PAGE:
Tomasina Brattelli (nee Lammendola), of Runnemede

NJ SIERRA CLUB: Beach Report - NJ Must Improve Water Quality Protections

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Today, the annual beach report Safe for Swimming: Pollution at Our Beaches and How to Prevent It was released by Environment America Research & Policy Center and the Frontier Group. According to the report, 73 of 22 beaches (32.88%) in New Jersey tested potentially unsafe for at least one day in 2019. Beaches in Cape May County, Ocean

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County, and Monmouth County tested potentially unsafe on 5% of the days that sampling took place.


“It is now the middle of the summer, and everyone wants to go out and enjoy the Shore. However, pollution from stormwater runoff and sewage end up closing our beaches. This Report should be a wakeup call that New Jersey needs to do more to protect our coast and bays. We need to fix how we deal with chronic pollution, runoff from fertilizers and septics, and old leaky sewer pipes. We need to address problems with Combined Sewer Overflows to stop this waste from going into our water,” said Jeff Tittel, Director of the New Jersey Sierra Club. “Every time it rains, it pours sewage and runoff. Sprawl and overdevelopment is directly killing our coast, but the State of NJ doesn’t even want to test for the problems, let alone fix them.”


The following beaches in New Jersey had the highest number of potentially unsafe days in 2019:

Beach Name


Potentially Unsafe Days in 2019

Days with testing

Percentage of testing days with potentially unsafe water

Beachwood Beach West





Barnegat Light Bay Beach





Windward Beach





Harvey Cedars Borough at 75th Bay Front





Sea Girt Borough at New York Blvd





Wildwood City at Bennett






In New Jersey, three counties had beaches that had potentially unsafe water on 5% of the days that sampling took place. These include Cape May County, Ocean County, and Monmouth County, all with 5%. Cape May had 69 beaches test for unsafe water in 2019, 60 beaches in Ocean, and 45 in Monmouth County. In Atlantic County, 56 beaches, or 1%, tested unsafe in 2019.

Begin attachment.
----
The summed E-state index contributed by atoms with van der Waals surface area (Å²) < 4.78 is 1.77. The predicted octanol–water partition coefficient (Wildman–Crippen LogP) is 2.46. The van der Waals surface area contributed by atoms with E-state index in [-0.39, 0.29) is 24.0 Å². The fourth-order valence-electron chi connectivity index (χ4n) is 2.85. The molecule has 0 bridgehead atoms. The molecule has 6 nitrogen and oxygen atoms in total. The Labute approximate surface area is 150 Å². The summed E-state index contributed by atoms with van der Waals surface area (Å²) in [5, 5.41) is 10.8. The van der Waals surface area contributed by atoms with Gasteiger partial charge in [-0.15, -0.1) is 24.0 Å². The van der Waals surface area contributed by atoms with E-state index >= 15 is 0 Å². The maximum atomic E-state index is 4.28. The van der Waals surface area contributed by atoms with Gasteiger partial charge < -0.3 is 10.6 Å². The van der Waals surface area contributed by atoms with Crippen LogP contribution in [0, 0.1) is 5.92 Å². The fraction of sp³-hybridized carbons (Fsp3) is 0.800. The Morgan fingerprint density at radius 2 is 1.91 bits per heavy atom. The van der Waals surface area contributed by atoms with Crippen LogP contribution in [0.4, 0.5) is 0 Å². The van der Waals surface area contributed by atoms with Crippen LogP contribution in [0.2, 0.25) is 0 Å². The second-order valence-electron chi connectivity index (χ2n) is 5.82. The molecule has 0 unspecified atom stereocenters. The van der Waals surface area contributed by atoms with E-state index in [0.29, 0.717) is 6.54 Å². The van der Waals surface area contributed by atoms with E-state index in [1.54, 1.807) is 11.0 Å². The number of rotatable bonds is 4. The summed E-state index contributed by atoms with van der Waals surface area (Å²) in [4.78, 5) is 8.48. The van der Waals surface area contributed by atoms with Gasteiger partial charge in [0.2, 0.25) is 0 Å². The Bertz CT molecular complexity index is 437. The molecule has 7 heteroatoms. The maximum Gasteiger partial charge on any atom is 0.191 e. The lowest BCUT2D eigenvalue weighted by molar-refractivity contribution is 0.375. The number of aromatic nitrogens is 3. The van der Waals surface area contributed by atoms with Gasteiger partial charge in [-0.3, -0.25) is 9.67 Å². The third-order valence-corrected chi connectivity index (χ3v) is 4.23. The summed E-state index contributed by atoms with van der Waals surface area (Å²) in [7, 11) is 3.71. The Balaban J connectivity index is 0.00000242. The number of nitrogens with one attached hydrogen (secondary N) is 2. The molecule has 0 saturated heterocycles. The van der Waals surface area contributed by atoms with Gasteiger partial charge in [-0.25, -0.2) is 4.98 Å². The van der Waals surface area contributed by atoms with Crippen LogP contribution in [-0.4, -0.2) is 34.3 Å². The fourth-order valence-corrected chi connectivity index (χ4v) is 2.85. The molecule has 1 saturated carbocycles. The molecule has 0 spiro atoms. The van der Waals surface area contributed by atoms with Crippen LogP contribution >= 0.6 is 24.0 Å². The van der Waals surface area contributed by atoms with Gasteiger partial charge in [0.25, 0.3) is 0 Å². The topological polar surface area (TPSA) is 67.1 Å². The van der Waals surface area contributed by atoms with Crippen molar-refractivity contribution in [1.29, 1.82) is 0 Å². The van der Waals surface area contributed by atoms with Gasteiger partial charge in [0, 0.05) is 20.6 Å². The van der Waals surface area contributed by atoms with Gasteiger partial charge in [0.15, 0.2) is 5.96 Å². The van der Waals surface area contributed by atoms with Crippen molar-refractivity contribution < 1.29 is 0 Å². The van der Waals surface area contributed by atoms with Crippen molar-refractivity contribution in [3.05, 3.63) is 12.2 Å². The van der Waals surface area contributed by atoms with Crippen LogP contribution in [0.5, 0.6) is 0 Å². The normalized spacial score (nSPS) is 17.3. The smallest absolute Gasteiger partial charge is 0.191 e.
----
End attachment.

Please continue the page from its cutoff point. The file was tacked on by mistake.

The U.S. House of Representatives is considering a federal water infrastructure bill this week. Congressman Frank Pallone, Jr. (NJ-06) has repeatedly worked to get a Safe Beaches Act passed over the past ten years. The act would set national coastal water quality standards and provide federal funding to states to test water quality and notify the public when conditions are unsafe. 


“New Jersey needs to do more to protect water quality at our beaches. Too many beaches get closed because of pollution and runoff, which not only can affect public health but hurts our tourism. We must put together a real cleanup plan, especially for stormwater to protect swimmers and the Jersey Shore. We are not doing enough proper testing and we also are allowing overdevelopment to impact our water quality,” said Jeff Tittel. “We need state and federal help to fix our problems. The water infrastructure bill up in the House this week is a major step in the right direction to update old water infrastructure and Combined Sewer Overflows. Congressman Pallone also has a Safe Beaches Act in the House that would set national water quality standards and provide funding for testing. Now, New Jersey needs to do more to protect our waters from non-point and nutrient pollution.”


Our beaches continue to exceed national standards for bacteria from human and animal waste at higher levels. Testing is only done one day per week, and not after it rains.  Weekends attract the most beachgoers and water testing is done on Mondays.  This results in five days of untested water before most people get to the beach, leaving the highest number of swimmers vulnerable to unsafe water. There is technology to test water quality within a few hours, which the DEP needs to invest in order to protect public health and our economy. New Jersey’s tourism is largely dependent upon our beaches and bays. With beach closures and health risks, no one will want to swim on the Jersey shore. Even the Barnegat Bay, one of the biggest tourism draws in the state, is hurts by pollution and lack of water quality control.